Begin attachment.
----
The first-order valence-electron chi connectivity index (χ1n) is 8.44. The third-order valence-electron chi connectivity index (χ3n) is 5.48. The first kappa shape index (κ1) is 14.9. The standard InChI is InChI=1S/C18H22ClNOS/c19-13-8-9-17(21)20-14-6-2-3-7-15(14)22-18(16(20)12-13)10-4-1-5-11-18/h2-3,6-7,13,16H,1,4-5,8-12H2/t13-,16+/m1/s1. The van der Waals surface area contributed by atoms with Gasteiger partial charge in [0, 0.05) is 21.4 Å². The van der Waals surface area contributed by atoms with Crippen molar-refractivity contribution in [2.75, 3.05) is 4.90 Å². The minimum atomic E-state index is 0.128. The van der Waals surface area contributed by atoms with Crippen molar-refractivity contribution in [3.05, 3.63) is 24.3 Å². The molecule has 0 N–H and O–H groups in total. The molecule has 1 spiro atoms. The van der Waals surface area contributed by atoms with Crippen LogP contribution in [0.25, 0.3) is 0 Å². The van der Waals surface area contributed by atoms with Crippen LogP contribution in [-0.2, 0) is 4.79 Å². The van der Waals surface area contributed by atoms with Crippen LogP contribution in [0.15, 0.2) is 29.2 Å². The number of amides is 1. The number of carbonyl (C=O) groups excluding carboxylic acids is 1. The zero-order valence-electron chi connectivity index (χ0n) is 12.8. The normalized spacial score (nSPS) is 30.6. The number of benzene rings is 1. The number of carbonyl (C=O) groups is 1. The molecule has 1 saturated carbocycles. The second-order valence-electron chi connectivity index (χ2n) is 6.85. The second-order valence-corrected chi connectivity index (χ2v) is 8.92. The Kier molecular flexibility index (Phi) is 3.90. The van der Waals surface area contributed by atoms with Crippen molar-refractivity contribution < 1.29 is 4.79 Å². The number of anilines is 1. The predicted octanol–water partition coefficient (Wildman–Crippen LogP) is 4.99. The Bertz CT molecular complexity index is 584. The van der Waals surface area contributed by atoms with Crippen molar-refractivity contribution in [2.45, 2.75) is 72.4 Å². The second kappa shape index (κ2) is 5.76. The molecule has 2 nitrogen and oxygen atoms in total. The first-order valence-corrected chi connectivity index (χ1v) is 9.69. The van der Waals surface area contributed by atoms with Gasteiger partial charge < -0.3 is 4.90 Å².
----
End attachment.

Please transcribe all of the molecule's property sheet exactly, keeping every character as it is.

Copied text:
The first-order valence-electron chi connectivity index (χ1n) is 8.44. The third-order valence-electron chi connectivity index (χ3n) is 5.48. The first kappa shape index (κ1) is 14.9. The standard InChI is InChI=1S/C18H22ClNOS/c19-13-8-9-17(21)20-14-6-2-3-7-15(14)22-18(16(20)12-13)10-4-1-5-11-18/h2-3,6-7,13,16H,1,4-5,8-12H2/t13-,16+/m1/s1. The van der Waals surface area contributed by atoms with Gasteiger partial charge in [0, 0.05) is 21.4 Å². The van der Waals surface area contributed by atoms with Crippen molar-refractivity contribution in [2.75, 3.05) is 4.90 Å². The minimum atomic E-state index is 0.128. The van der Waals surface area contributed by atoms with Crippen molar-refractivity contribution in [3.05, 3.63) is 24.3 Å². The molecule has 0 N–H and O–H groups in total. The molecule has 1 spiro atoms. The van der Waals surface area contributed by atoms with Crippen LogP contribution in [0.25, 0.3) is 0 Å². The van der Waals surface area contributed by atoms with Crippen LogP contribution in [-0.2, 0) is 4.79 Å². The van der Waals surface area contributed by atoms with Crippen LogP contribution in [0.15, 0.2) is 29.2 Å². The number of amides is 1. The number of carbonyl (C=O) groups excluding carboxylic acids is 1. The zero-order valence-electron chi connectivity index (χ0n) is 12.8. The normalized spacial score (nSPS) is 30.6. The number of benzene rings is 1. The number of carbonyl (C=O) groups is 1. The molecule has 1 saturated carbocycles. The second-order valence-electron chi connectivity index (χ2n) is 6.85. The second-order valence-corrected chi connectivity index (χ2v) is 8.92. The Kier molecular flexibility index (Phi) is 3.90. The van der Waals surface area contributed by atoms with Crippen molar-refractivity contribution < 1.29 is 4.79 Å². The number of anilines is 1. The predicted octanol–water partition coefficient (Wildman–Crippen LogP) is 4.99. The Bertz CT molecular complexity index is 584. The van der Waals surface area contributed by atoms with Crippen molar-refractivity contribution in [2.45, 2.75) is 72.4 Å². The second kappa shape index (κ2) is 5.76. The molecule has 2 nitrogen and oxygen atoms in total. The first-order valence-corrected chi connectivity index (χ1v) is 9.69. The van der Waals surface area contributed by atoms with Gasteiger partial charge < -0.3 is 4.90 Å².